It is within this dark space, where their fears initially escalate, that Richard and Susan finally experience unanimity around the question of Susan’s survival.  Newman, in what could have been direct commentary on this couple’s situation, asks: “At what point does a borderland become transformed from a place of mutual antagonism to a place of transition? Often, the bricks constituting the wall have to be dismantled one by one” (152). Now that Susan and Richard are immersed together in a struggle for Susan’s survival, we see the dismantling happen between them. Susan wakes up and says, “If I die, you take care of the kids … don’t you ever leave them again,” and Richard promises her that he won’t (Babel). Within the dire honesty of this borderland exchange, the remaining “bricks” crumble.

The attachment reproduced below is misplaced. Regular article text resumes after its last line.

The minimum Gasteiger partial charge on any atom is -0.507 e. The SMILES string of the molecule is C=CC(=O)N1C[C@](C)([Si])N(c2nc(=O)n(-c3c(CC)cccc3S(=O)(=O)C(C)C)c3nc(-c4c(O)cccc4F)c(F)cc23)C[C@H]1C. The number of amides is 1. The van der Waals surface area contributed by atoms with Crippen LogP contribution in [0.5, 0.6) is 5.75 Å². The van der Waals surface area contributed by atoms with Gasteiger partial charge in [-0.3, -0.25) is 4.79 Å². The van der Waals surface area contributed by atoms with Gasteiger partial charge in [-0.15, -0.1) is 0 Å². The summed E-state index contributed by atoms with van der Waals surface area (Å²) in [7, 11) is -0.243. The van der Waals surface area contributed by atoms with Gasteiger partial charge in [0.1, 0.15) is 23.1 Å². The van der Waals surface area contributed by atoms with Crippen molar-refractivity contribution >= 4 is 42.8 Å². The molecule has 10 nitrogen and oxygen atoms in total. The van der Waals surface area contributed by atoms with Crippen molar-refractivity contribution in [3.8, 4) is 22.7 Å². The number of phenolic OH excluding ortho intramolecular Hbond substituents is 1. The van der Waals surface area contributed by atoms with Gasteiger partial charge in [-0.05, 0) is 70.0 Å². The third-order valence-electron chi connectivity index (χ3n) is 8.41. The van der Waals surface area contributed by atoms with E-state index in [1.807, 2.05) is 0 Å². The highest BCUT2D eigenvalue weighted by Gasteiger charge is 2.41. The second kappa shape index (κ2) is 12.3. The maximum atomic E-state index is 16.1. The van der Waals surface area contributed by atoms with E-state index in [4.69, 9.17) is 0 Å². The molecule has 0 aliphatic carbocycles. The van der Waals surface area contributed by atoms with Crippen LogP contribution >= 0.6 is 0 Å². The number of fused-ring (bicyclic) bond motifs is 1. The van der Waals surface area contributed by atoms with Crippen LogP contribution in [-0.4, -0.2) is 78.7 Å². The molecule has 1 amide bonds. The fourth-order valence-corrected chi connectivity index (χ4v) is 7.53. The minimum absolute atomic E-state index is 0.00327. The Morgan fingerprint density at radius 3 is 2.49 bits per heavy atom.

Once a wall crumbles, we can see more clearly that we are in a transitional space and the potential for bridge-building becomes real. For Richard and Susan, a basic human need, a simple bodily function, becomes the physical representation of a bridge into emotional healing. Susan’s humor and Richard’s compassion unite them and they are at last able to communicate and really hear each other.  Richard says, “when Sammy died, I ran, I was scared” to which Susan replies, “I was scared, too; it wasn’t my fault, he wasn’t breathing” (Babel). When Richard confirms to Susan that it wasn’t her fault, we know they’ve begun healing. This joint breakthrough into acceptance is one of Kubler-Ross’s five stages of dying and grief (24). The experiences of Richard and Susan since they arrived in Morocco have been opportunities to help them “move toward an emotional acceptance of death” and the difficult circumstances surrounding it (Rinpoche 33). Transition is not a point or a place of steadfast inertness, but an existence in movement where our minds or bodies or hearts are in the process of change, usually specific to a situation. The transition is the movement of change happening over a wall or around it, a way of moving beyond what we have experienced as a barrier, or even a bridge, because the bridge has no healing value unless we step onto it from out of a space of transition; the bridge is the construct of acceptance, not the movement.